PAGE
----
“There were such heavy explosions that I couldn’t take it. You couldn’t think. You’re head was falling off,” he said, recalling an inability to sleep and an increasing number of congregants fleeing the fighting.
“I understood that if I want to remain a normal person… I had no choice but to leave. If I remained there, I wouldn’t be good for the Jews of Donetsk but the opposite.”
Bringing with him some 200 people, Vishedski made his way to the city of Mariupol, only to flee to Kiev in September as the rebels came within shelling distance of the Jews’ new refuge.
Out of a prewar population estimated at between 10,000-11,000 Jews, Vishedski believes as many as 3,000 may remain behind, many of them either elderly or without the wherewithal to leave. His days are now spent caring for both those in Donetsk, sending in regular supplies and arranging the logistics of feeding the scattered members of his community.
Many Jews from Donetsk have no income with which to pay rent or fill their refrigerators, community director Nadiya Goncharuk, who coordinates aid efforts, told me. Just returned from a tour of cities containing Jewish refugees from Donetsk, she said community members are spread over a large geographic area. Smaller cities are cheaper, I am told, but many locals still exploit the refugees. Staying in Mariupol prior to her arrival in Kiev, she had to pay $1,000 a month for a two-bedroom apartment in a country where the average monthly salary is equivalent to only several hundred Euros.
She recalled one family whose husband had not been paid in months, one in which the children play on top of bags packed for flight at a moment’s notice, and one whose fridge was starkly empty.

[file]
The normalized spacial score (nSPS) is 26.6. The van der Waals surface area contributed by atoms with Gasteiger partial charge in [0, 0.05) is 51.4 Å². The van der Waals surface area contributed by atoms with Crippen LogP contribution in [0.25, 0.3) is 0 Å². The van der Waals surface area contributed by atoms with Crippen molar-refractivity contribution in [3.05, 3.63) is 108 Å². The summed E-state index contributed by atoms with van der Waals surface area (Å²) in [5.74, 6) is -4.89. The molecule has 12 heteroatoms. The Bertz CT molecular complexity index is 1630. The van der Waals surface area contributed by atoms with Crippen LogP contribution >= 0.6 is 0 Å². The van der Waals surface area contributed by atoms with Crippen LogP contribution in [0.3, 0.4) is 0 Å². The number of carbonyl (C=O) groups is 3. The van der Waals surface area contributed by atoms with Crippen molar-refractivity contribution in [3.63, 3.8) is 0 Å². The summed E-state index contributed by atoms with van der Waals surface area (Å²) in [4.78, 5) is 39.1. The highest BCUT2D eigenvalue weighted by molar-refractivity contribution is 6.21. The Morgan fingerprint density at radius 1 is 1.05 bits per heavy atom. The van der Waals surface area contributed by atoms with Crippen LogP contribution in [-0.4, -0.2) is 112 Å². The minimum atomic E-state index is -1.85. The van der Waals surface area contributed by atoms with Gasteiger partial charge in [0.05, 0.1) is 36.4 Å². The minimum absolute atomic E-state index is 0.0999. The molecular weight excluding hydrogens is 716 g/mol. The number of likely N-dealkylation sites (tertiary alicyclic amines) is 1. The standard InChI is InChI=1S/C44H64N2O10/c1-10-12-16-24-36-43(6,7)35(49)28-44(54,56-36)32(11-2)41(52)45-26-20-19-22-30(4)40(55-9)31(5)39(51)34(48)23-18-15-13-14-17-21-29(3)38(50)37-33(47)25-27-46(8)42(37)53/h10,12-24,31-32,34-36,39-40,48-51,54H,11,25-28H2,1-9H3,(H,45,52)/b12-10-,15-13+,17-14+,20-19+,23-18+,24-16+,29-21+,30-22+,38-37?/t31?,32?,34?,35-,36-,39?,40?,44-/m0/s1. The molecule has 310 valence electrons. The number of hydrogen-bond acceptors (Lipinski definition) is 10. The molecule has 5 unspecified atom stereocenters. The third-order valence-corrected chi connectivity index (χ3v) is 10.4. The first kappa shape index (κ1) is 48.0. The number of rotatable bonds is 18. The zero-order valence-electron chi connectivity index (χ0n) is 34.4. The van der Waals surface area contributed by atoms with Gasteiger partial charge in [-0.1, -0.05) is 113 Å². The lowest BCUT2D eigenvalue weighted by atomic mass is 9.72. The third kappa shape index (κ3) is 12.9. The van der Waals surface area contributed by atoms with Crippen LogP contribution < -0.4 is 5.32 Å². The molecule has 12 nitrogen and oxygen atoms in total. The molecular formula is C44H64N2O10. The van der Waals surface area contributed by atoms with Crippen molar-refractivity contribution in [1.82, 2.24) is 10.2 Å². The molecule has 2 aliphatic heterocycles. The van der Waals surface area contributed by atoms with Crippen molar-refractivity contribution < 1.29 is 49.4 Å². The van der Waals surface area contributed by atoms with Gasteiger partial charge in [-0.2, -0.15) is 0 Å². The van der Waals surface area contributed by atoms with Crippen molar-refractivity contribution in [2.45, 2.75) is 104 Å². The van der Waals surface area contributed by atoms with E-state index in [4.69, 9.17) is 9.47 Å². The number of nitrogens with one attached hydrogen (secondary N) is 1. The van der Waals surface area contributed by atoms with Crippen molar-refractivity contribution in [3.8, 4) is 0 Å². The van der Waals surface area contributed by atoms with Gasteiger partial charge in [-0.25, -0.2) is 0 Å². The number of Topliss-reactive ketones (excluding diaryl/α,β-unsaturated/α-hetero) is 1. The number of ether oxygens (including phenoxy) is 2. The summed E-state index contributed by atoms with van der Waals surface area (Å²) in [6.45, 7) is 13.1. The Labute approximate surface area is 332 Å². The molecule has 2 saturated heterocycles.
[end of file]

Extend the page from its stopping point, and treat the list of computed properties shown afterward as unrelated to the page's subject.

“When I see these people, I want to give everything that I have,” she said.
Goncharuk, Vishedski and others in their office work to coordinate monetary aid to the far-flung displaced persons to cover their rent and food bills, while sending twice-weekly shipments of foodstuffs with a hired driver to sustain those left behind in Donetsk.
Around 250 people come daily to the Donetsk synagogue for hot meals and the Jewish community center and schools remain open under Rabbi Aryeh Shvartz, who Vishedsku appointed to maintain the communal infrastructure for those left behind.
Eight children still attend the kindergarten, while an additional 20 go to classes at the Jewish school, Vishedski said, explaining that it is important to “strengthen the community” and provide whatever continuity is possible.
Vishedski put together services to enable his congregants to pray together on the High Holy Days, but they have no synagogue of their own.
There is little time for cultural events given the immense amount of work required just to feed and clothe the refugees, but weekly Torah classes do take place and several communal holiday events are being planned for Hanukka.
According to Vishedski’s cousin, Yehoshua, many people are waiting to return to Donetsk, but they have no idea when that may be.
“We are waiting for a better time,” he said.